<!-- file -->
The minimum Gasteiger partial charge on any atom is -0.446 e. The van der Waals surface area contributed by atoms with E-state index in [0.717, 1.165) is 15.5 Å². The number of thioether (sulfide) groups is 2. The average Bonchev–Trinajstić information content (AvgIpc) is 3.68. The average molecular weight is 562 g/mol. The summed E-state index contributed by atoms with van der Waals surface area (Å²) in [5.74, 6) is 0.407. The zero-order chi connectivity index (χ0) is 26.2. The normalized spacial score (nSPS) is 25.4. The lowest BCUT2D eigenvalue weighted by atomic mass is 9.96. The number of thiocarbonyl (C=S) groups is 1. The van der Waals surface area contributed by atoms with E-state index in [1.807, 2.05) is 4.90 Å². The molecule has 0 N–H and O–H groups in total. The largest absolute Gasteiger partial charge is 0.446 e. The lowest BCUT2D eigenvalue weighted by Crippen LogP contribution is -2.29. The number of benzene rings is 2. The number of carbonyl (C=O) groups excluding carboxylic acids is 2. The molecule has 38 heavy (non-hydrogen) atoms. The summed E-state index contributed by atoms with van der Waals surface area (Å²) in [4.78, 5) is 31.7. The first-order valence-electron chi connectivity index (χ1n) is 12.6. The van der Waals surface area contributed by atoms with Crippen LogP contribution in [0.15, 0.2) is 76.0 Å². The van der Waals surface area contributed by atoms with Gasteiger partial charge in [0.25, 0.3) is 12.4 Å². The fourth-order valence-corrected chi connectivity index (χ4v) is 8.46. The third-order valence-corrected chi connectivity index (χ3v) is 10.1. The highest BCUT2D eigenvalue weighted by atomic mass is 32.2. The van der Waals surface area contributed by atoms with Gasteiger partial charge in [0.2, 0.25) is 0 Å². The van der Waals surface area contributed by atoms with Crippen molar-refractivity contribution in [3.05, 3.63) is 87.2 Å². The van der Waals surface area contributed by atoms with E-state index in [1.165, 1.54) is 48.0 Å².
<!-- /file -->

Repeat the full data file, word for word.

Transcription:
The minimum Gasteiger partial charge on any atom is -0.446 e. The van der Waals surface area contributed by atoms with E-state index in [0.717, 1.165) is 15.5 Å². The number of thioether (sulfide) groups is 2. The average Bonchev–Trinajstić information content (AvgIpc) is 3.68. The average molecular weight is 562 g/mol. The summed E-state index contributed by atoms with van der Waals surface area (Å²) in [5.74, 6) is 0.407. The zero-order chi connectivity index (χ0) is 26.2. The normalized spacial score (nSPS) is 25.4. The lowest BCUT2D eigenvalue weighted by atomic mass is 9.96. The number of thiocarbonyl (C=S) groups is 1. The van der Waals surface area contributed by atoms with E-state index in [1.807, 2.05) is 4.90 Å². The molecule has 0 N–H and O–H groups in total. The largest absolute Gasteiger partial charge is 0.446 e. The lowest BCUT2D eigenvalue weighted by Crippen LogP contribution is -2.29. The number of benzene rings is 2. The number of carbonyl (C=O) groups excluding carboxylic acids is 2. The molecule has 38 heavy (non-hydrogen) atoms. The summed E-state index contributed by atoms with van der Waals surface area (Å²) in [4.78, 5) is 31.7. The first-order valence-electron chi connectivity index (χ1n) is 12.6. The van der Waals surface area contributed by atoms with Crippen LogP contribution in [0.15, 0.2) is 76.0 Å². The van der Waals surface area contributed by atoms with Gasteiger partial charge in [0.25, 0.3) is 12.4 Å². The fourth-order valence-corrected chi connectivity index (χ4v) is 8.46. The third-order valence-corrected chi connectivity index (χ3v) is 10.1. The highest BCUT2D eigenvalue weighted by atomic mass is 32.2. The van der Waals surface area contributed by atoms with Gasteiger partial charge in [0.2, 0.25) is 0 Å². The van der Waals surface area contributed by atoms with Crippen molar-refractivity contribution in [3.05, 3.63) is 87.2 Å². The van der Waals surface area contributed by atoms with E-state index in [1.165, 1.54) is 48.0 Å².